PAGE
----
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United States v. Bass

decided: November 30, 1970.

UNITED STATES OF AMERICA, APPELLEE,
v.
DENNETH BASS, DEFENDANT-APPELLANT



Danaher,*fn* Friendly and Hays, Circuit Judges.

Author: Hays

HAYS, Circuit Judge:

This is an appeal from a judgment entered in the United States District Court for the Southern District of New York convicting appellant of two counts of possessing firearms in violation of 18 U.S.C. (Appendix) § 1202(a) (1) (Supp. V. 1970). Appellant was sentenced to fifteen months imprisonment on each of the two counts, the terms to run concurrently.

The indictment in this case stems from an investigation by a United States treasury agent of suspected narcotics violations by appellant. Agent George Jordan, acting in an undercover capacity, met the appellant at his home in order to arrange a purchase of narcotics. Appellant directed Jordan to the basement where the purchase was made from an unknown person. The following day, the agent returned and purchased a quantity of narcotics directly from appellant. At this time, the agent observed that appellant was carrying a Baretta automatic pistol. Jordan obtained an arrest warrant for appellant and a search warrant for appellant's apartment. He then proceeded to the apartment and, after being admitted, observed a sawed-off shotgun on a night table. At this time, other agents knocked on the door and announced themselves; appellant fled and was apprehended at the rear door by a waiting agent. The subsequent search of the apartment produced the Baretta, which was under a bathtub.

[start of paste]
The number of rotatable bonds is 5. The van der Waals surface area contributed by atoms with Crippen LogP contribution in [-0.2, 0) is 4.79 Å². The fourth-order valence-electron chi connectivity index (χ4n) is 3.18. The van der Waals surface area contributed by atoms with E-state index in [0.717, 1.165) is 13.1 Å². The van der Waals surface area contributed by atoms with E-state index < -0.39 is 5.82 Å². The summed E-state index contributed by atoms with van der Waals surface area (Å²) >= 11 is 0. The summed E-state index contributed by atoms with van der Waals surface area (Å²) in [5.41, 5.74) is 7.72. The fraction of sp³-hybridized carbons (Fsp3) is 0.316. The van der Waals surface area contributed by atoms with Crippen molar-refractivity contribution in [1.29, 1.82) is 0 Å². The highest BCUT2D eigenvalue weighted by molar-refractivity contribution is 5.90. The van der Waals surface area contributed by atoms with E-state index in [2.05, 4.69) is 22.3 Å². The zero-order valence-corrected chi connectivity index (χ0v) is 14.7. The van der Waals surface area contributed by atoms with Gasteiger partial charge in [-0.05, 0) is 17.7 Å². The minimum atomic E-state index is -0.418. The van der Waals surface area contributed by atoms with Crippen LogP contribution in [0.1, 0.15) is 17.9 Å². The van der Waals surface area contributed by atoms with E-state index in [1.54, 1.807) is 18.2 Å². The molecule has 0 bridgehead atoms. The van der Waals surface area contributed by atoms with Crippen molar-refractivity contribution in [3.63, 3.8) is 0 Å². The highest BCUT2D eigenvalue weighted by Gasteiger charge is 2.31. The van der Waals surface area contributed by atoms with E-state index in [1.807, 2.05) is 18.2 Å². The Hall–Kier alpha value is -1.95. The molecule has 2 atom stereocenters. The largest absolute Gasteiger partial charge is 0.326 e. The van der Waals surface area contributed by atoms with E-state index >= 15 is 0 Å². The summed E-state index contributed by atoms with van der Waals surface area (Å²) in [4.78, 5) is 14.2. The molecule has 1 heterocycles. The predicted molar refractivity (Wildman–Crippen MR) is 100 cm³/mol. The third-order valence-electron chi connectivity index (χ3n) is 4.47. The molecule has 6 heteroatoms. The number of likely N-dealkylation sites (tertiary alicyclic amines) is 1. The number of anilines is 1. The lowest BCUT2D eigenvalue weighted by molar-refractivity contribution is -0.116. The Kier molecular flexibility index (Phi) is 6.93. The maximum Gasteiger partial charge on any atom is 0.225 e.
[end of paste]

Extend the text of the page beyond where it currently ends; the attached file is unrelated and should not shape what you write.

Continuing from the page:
The statute under which appellant was convicted provides:

"(a) Any person who --

(1) has been convicted by a court of the United States or of a State or any political subdivision thereof of a felony, or

(2) has been discharged from the Armed Forces under dishonorable conditions, or

(3) has been adjudged by a court of the United States or of a State or any political subdivision thereof of being mentally incompetent, or

(4) having been a citizen of the United States has renounced his citizenship, or

(5) being an alien is illegally or ununlawfully in the United States,

and who receives, possesses, or transports in commerce or affecting commerce, after the date of enactment of this Act, any firearm shall be fined not more than $10,000 or imprisoned for not more than two years, or both."

18 U.S.C. (Appendix) § 1202(a) (Supp. V. 1970).

It was stipulated at trial that defendant had been previously convicted of the felony of attempted grand larceny in the second degree, so as to place him within the scope of the statute. At trial, appellant did not deny ownership of either the apartment or the weapons. His contention here is that as the government did not specifically allege and prove that the possession of the firearm was "in commerce or affecting commerce," the statutory requirements for conviction have not been fulfilled. Alternatively, defendant argues that should the statute be interpreted to allow conviction for possession of a firearm without proof of some connection with interstate commerce, it would be unconstitutional. Since we agree with ...


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